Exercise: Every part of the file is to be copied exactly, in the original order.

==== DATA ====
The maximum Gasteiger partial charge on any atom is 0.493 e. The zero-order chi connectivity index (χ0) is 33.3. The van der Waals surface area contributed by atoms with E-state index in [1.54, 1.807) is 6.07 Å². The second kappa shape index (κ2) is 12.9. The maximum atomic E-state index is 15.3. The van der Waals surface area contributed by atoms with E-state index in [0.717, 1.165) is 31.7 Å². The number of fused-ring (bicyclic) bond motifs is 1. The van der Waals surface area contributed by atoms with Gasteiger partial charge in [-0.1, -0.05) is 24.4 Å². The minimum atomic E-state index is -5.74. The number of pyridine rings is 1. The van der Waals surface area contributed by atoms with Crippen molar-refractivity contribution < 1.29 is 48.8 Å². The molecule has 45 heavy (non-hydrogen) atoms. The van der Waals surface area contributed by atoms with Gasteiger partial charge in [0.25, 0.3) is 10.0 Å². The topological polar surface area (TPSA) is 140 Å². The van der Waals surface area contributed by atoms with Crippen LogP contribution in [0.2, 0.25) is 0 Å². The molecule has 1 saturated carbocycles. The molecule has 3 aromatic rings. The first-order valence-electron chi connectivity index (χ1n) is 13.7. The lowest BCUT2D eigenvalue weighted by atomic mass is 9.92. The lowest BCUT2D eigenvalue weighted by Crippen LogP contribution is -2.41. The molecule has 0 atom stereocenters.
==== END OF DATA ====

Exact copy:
The maximum Gasteiger partial charge on any atom is 0.493 e. The zero-order chi connectivity index (χ0) is 33.3. The van der Waals surface area contributed by atoms with E-state index in [1.54, 1.807) is 6.07 Å². The second kappa shape index (κ2) is 12.9. The maximum atomic E-state index is 15.3. The van der Waals surface area contributed by atoms with E-state index in [0.717, 1.165) is 31.7 Å². The number of fused-ring (bicyclic) bond motifs is 1. The van der Waals surface area contributed by atoms with Gasteiger partial charge in [-0.1, -0.05) is 24.4 Å². The minimum atomic E-state index is -5.74. The number of pyridine rings is 1. The van der Waals surface area contributed by atoms with Crippen molar-refractivity contribution < 1.29 is 48.8 Å². The molecule has 45 heavy (non-hydrogen) atoms. The van der Waals surface area contributed by atoms with Gasteiger partial charge in [0.25, 0.3) is 10.0 Å². The topological polar surface area (TPSA) is 140 Å². The van der Waals surface area contributed by atoms with Crippen LogP contribution in [0.2, 0.25) is 0 Å². The molecule has 1 saturated carbocycles. The molecule has 3 aromatic rings. The first-order valence-electron chi connectivity index (χ1n) is 13.7. The lowest BCUT2D eigenvalue weighted by atomic mass is 9.92. The lowest BCUT2D eigenvalue weighted by Crippen LogP contribution is -2.41. The molecule has 0 atom stereocenters.